English has been termed one of the most difficult languages to spell. Not only are there numerous “rules” for spelling English words, but for each of these rules, there are many exceptions. While learning the rules won’t make you a perfect speller, knowing the most common ones will go a long way in improving your spelling skills. And, if you learn a few of the common exceptions as well, you will see even more improvement. For spelling in general, the more you read and see these words in context, the more likely you are to subconsciously know how to spell them or to at least recognize when they don’t look right. The rules listed below may then help you identify the correct spelling.
Common Spelling Rules and Exceptions to the Rules
The spelling part of the TEAS is not intended to be too difficult or to include words not commonly found in everyday English usage. To prepare for this part of the test, consider reading and reviewing any words that are difficult for you, paying special attention to medical phrases and terms. Also, specifically, review spelling strategies regarding certain words or word groups. Here are some common places to start.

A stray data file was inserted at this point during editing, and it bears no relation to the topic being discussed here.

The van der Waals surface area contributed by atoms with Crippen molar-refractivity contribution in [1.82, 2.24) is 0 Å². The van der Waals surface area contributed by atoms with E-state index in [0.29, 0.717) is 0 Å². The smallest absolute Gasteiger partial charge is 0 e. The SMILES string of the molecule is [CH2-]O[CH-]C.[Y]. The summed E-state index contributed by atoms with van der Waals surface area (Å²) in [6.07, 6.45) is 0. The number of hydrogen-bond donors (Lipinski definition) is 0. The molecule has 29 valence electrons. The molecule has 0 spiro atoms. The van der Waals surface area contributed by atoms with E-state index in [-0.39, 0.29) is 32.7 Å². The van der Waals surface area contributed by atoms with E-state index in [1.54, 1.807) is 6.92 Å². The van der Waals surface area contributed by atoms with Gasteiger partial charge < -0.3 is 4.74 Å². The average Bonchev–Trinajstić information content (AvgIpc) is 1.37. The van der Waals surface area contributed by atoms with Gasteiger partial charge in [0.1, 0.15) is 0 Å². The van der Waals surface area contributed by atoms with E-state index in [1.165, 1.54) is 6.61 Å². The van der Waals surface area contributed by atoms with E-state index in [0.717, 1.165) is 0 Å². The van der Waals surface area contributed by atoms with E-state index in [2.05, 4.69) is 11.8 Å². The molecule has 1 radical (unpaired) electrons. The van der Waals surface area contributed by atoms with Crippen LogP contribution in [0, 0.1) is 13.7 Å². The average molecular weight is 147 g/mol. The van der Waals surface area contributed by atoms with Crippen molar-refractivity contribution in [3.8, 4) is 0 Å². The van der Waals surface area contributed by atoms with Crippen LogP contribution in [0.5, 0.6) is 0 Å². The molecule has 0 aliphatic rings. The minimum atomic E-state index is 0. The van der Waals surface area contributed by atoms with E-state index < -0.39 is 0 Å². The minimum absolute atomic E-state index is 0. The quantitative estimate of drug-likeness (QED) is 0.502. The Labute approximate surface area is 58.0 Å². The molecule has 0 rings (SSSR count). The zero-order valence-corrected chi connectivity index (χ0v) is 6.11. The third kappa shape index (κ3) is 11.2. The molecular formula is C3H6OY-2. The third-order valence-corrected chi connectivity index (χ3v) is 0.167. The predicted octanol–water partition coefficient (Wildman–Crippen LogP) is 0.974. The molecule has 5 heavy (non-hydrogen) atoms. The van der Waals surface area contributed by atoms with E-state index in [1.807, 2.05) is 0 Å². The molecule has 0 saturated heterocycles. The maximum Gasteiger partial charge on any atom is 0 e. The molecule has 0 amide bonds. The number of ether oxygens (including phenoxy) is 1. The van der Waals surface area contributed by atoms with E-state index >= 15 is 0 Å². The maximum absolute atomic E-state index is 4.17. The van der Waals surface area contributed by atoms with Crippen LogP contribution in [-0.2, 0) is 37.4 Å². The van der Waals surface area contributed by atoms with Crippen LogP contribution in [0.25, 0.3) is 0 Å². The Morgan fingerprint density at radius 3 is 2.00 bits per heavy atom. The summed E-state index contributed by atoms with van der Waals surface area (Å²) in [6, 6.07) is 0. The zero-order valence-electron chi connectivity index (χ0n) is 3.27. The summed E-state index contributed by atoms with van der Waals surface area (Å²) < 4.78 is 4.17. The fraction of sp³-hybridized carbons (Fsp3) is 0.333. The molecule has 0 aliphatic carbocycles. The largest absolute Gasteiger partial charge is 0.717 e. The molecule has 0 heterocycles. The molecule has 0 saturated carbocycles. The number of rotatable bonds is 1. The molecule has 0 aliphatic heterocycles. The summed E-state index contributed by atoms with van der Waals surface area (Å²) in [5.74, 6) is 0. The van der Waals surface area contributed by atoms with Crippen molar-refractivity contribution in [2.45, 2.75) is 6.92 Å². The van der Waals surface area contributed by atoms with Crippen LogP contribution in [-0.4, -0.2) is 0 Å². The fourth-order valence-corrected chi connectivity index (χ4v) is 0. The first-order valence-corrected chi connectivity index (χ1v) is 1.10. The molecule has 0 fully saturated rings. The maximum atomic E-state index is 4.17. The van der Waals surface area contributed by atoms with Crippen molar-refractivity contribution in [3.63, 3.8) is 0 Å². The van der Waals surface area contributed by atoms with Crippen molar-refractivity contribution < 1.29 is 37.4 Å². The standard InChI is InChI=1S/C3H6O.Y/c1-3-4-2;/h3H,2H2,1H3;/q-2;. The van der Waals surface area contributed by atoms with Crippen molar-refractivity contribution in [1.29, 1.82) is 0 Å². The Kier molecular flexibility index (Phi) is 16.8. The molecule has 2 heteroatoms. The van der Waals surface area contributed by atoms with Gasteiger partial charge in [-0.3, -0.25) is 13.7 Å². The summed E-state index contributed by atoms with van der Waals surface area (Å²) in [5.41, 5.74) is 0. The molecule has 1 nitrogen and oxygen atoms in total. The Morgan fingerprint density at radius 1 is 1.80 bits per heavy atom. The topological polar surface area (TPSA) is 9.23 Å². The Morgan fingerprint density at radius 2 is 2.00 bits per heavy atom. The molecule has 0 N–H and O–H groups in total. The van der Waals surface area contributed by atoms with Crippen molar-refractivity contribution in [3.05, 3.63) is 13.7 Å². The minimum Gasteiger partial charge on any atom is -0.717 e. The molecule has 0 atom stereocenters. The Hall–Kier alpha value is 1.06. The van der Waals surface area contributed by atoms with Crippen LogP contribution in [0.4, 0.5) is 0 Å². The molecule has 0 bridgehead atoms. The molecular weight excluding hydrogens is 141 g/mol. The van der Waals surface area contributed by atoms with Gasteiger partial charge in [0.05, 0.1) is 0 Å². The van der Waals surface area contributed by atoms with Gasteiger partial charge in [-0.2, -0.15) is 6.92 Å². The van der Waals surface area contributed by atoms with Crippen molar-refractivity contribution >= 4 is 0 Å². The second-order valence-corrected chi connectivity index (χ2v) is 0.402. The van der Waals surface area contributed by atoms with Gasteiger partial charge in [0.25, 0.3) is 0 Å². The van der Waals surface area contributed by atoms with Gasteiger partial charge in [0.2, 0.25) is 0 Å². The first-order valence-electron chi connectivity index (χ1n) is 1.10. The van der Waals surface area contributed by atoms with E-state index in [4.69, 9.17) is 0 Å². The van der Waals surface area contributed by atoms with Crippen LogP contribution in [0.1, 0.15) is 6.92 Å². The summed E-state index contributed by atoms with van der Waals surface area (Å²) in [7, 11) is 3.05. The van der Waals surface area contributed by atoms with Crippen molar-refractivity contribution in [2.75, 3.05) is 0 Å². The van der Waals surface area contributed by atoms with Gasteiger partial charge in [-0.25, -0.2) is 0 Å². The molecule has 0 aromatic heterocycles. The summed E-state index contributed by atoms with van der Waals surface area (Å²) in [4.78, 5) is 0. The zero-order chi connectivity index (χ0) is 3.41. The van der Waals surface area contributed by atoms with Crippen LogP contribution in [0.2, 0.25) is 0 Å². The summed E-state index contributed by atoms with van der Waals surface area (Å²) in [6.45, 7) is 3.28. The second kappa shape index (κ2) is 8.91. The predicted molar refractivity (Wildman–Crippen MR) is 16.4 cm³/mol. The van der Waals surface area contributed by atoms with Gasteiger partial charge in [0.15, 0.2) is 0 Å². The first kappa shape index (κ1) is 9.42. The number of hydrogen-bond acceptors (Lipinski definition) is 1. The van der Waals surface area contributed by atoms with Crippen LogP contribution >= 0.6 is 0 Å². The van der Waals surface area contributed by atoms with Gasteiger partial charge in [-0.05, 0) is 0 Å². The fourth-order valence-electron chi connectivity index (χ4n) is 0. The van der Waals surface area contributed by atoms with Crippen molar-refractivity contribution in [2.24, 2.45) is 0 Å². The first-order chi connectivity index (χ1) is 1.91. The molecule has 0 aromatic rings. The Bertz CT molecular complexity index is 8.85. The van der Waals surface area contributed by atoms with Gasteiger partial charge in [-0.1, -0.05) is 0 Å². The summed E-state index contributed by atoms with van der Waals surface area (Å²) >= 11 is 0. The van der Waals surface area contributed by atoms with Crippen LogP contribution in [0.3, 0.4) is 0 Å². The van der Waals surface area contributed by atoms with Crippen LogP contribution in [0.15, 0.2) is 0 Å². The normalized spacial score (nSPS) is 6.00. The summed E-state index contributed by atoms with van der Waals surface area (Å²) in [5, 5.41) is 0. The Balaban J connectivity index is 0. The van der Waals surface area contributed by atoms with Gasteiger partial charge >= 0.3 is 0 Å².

I before E
The full “i before e” rule reminds us that the common spelling pattern is “i before e, except after c.” This means that in words with the letters i and e used together, the correct order is usually ie. For example, friend, field, believe, or yield. However, when the i and the e are placed after the letter c, they trade places and the e comes first: receive, deceive, perceive, or ceiling. While this rule generally works, there are lots of exceptions. Just look at weird, height, vein, ancient, or science.
Dropping the Final E
This rule helps when adding suffixes to root words. Words that end in e will usually drop the final e when a suffix starting with a vowel is added to the end. For example, store drops the e to add -age to become storage, fame drops the e when ous is added to become famous, and gamble drops the e to become gambling.
Again, there are exceptions. When the word ends in two vowels, for example, the last e is not usually dropped, though sometimes it is (the second e stays in see when it becomes seeing, but argue drops the second vowel, the e, when it turns into arguing).